If your child acquired German citizenship through birth, you can normally apply directly for a German passport or national identity card for your child, and do not need to apply for German citizenship beforehand. Further information on applying for a passport can be found on our website.
However, please check before booking a passport appointment whether you first need to make a name declaration for your child. All information on this can be found on our website under Naming law.
You only need to register the birth of your child or apply for a German birth certificate if you, as a German parent, were yourself born abroad after 31 December 1999. Further information on this can be found on our website (in German).
Under current German law, your child’s German citizenship is not affected if the child automatically acquires another citizenship through birth.
The United Kingdom’s withdrawal from the EU and the end of the transition period do not affect your existing German citizenship. If, on that date, you already held dual nationality, you do not have to decide between German and British citizenship.
Under current German citizenship law, naturalisation is only possible in exceptional cases for someone living abroad. As a rule, the spouses of German nationals cannot be naturalised if the family is living abroad.
The competent citizenship authority, namely the Federal Office of Administration in Cologne, has confirmed that being married to a German (even for many years) and wanting all the family to have the same nationality are not, on their own, adequate grounds for naturalisation.
In addition to the general naturalisation conditions (such as speaking very good German and having close ties with Germany), the naturalisation must be in the particular public interest as well as being in the applicant’s private interest. Unfortunately this condition is rarely met.
This often happens, for example, if the German passport was issued in a person’s unmarried name, but the person uses a new name after getting married without a formal married name declaration having been made under German law, or if a child was born out of wedlock in the United Kingdom, but is to take the father’s surname or a double surname. In these cases you have two options:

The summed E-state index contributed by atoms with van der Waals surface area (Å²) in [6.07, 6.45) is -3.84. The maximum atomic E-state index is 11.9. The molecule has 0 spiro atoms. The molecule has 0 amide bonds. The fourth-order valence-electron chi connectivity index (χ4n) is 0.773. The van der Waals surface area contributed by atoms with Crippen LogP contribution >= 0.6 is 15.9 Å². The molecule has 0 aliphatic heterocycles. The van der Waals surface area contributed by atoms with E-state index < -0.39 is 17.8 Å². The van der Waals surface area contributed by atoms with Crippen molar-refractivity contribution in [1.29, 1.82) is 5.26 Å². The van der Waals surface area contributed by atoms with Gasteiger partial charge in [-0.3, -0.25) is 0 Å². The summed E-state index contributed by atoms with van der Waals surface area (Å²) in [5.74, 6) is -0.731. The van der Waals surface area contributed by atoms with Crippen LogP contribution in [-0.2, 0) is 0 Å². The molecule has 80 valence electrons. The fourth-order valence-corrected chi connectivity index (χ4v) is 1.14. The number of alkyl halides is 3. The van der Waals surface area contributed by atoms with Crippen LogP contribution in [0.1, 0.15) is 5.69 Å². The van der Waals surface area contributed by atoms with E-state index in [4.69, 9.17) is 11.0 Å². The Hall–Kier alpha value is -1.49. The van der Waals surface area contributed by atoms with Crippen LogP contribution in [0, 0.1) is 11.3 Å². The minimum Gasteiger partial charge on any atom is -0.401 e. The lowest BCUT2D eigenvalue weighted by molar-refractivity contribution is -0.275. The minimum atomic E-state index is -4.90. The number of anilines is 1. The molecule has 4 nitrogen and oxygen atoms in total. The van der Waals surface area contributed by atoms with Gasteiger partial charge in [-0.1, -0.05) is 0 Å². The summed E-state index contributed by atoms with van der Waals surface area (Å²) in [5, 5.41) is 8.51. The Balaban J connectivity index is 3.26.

a) You change the name under British law to match the name in the German passport, for example by a deed poll name change. The fact is, it is easier to change the name on a British passport than on a German passport.
b) If, however, you or your child want to have the name that is on your British passport on your German passport as well, it depends on the individual case as to whether it is possible to change the name on the German passport and how this is done. Unfortunately a British change of name by deed poll will not be recognised. However, you can make a German name declaration and then apply for a new passport in the new name. General information on name declarations can be found on our website.
Unfortunately, since 1 January 2021, name declarations under Article 48 of the Introductory Act to the German Civil Code (EGBGB) whereby it used to be possible to take a name from a British civil status certificate are no longer possible as, since Brexit and the end of the transition period, the United Kingdom is no longer treated as an EU member state. In the past, a declaration of this kind was used mostly, though not exclusively, in the following circumstances:
- a double surname (consisting of the surnames of both parents, with or without a hyphen) is to be chosen for a minor (or a child who has reached majority)
- a minor is to be given a surname which differs from the surnames of both parents (e.g. grandfather’s surname, father’s first name or even a made-up name)
Unfortunately this will be difficult now that Article 48 of the Introductory Act to the German Civil Code (EGBGB) (see answer to 3l. above) is no longer applicable. The safest way is to opt immediately for either the mother’s or the father’s surname and have this entered on the British birth certificate.
If one parent holds another nationality (other than British and German), it is worth checking whether an alternative kind of name declaration might be an option (opting for the law of another country).
If a name declaration is not possible, but you want to keep the double surname, there is also the option of a name change under public law. Please contact us if you would like further information on this.